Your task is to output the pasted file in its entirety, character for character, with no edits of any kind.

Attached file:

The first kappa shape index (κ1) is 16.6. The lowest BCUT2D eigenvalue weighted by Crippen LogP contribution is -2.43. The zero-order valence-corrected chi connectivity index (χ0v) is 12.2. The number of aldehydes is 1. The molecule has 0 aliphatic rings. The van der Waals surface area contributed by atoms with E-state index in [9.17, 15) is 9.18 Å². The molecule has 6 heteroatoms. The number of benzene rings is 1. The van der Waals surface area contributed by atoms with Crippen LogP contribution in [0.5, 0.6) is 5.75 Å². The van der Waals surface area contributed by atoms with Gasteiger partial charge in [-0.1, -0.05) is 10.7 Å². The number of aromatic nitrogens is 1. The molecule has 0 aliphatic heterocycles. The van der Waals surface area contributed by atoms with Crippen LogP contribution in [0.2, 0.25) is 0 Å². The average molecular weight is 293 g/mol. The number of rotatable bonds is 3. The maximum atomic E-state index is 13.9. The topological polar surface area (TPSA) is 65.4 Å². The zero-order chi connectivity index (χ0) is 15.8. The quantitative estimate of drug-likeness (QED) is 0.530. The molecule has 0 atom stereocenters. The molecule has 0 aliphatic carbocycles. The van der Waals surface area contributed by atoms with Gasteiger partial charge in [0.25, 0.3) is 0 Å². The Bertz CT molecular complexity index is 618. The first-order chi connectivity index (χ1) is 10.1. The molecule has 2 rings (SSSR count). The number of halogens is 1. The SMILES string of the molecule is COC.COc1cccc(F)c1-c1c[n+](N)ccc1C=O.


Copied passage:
The first kappa shape index (κ1) is 16.6. The lowest BCUT2D eigenvalue weighted by Crippen LogP contribution is -2.43. The zero-order valence-corrected chi connectivity index (χ0v) is 12.2. The number of aldehydes is 1. The molecule has 0 aliphatic rings. The van der Waals surface area contributed by atoms with E-state index in [9.17, 15) is 9.18 Å². The molecule has 6 heteroatoms. The number of benzene rings is 1. The van der Waals surface area contributed by atoms with Crippen LogP contribution in [0.5, 0.6) is 5.75 Å². The van der Waals surface area contributed by atoms with Gasteiger partial charge in [-0.1, -0.05) is 10.7 Å². The number of aromatic nitrogens is 1. The molecule has 0 aliphatic heterocycles. The van der Waals surface area contributed by atoms with Crippen LogP contribution in [0.2, 0.25) is 0 Å². The average molecular weight is 293 g/mol. The number of rotatable bonds is 3. The maximum atomic E-state index is 13.9. The topological polar surface area (TPSA) is 65.4 Å². The zero-order chi connectivity index (χ0) is 15.8. The quantitative estimate of drug-likeness (QED) is 0.530. The molecule has 0 atom stereocenters. The molecule has 0 aliphatic carbocycles. The van der Waals surface area contributed by atoms with Gasteiger partial charge in [0.25, 0.3) is 0 Å². The Bertz CT molecular complexity index is 618. The first-order chi connectivity index (χ1) is 10.1. The molecule has 2 rings (SSSR count). The number of halogens is 1. The SMILES string of the molecule is COC.COc1cccc(F)c1-c1c[n+](N)ccc1C=O.